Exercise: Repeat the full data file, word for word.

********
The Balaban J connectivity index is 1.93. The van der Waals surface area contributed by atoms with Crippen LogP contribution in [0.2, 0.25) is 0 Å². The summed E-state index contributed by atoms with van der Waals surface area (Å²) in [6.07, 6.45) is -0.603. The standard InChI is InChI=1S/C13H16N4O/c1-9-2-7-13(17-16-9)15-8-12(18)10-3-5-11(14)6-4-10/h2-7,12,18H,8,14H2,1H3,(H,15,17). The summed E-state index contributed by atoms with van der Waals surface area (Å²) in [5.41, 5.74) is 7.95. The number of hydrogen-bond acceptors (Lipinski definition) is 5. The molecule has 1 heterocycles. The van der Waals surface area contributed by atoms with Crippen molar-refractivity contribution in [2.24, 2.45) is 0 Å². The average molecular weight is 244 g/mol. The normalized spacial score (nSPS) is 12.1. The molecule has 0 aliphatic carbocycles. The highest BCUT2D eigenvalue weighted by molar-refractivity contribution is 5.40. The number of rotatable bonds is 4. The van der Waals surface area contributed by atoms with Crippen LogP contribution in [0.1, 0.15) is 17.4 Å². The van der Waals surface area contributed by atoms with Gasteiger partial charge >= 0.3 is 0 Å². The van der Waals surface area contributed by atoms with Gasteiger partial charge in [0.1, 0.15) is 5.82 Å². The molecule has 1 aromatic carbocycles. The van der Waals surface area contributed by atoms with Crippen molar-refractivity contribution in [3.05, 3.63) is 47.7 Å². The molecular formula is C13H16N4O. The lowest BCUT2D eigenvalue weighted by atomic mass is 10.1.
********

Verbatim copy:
The Balaban J connectivity index is 1.93. The van der Waals surface area contributed by atoms with Crippen LogP contribution in [0.2, 0.25) is 0 Å². The summed E-state index contributed by atoms with van der Waals surface area (Å²) in [6.07, 6.45) is -0.603. The standard InChI is InChI=1S/C13H16N4O/c1-9-2-7-13(17-16-9)15-8-12(18)10-3-5-11(14)6-4-10/h2-7,12,18H,8,14H2,1H3,(H,15,17). The summed E-state index contributed by atoms with van der Waals surface area (Å²) in [5.41, 5.74) is 7.95. The number of hydrogen-bond acceptors (Lipinski definition) is 5. The molecule has 1 heterocycles. The van der Waals surface area contributed by atoms with Crippen molar-refractivity contribution in [2.24, 2.45) is 0 Å². The average molecular weight is 244 g/mol. The normalized spacial score (nSPS) is 12.1. The molecule has 0 aliphatic carbocycles. The highest BCUT2D eigenvalue weighted by molar-refractivity contribution is 5.40. The number of rotatable bonds is 4. The van der Waals surface area contributed by atoms with Crippen LogP contribution in [0.1, 0.15) is 17.4 Å². The van der Waals surface area contributed by atoms with Gasteiger partial charge >= 0.3 is 0 Å². The van der Waals surface area contributed by atoms with Gasteiger partial charge in [0.1, 0.15) is 5.82 Å². The molecule has 1 aromatic carbocycles. The van der Waals surface area contributed by atoms with Crippen molar-refractivity contribution in [3.05, 3.63) is 47.7 Å². The molecular formula is C13H16N4O. The lowest BCUT2D eigenvalue weighted by atomic mass is 10.1.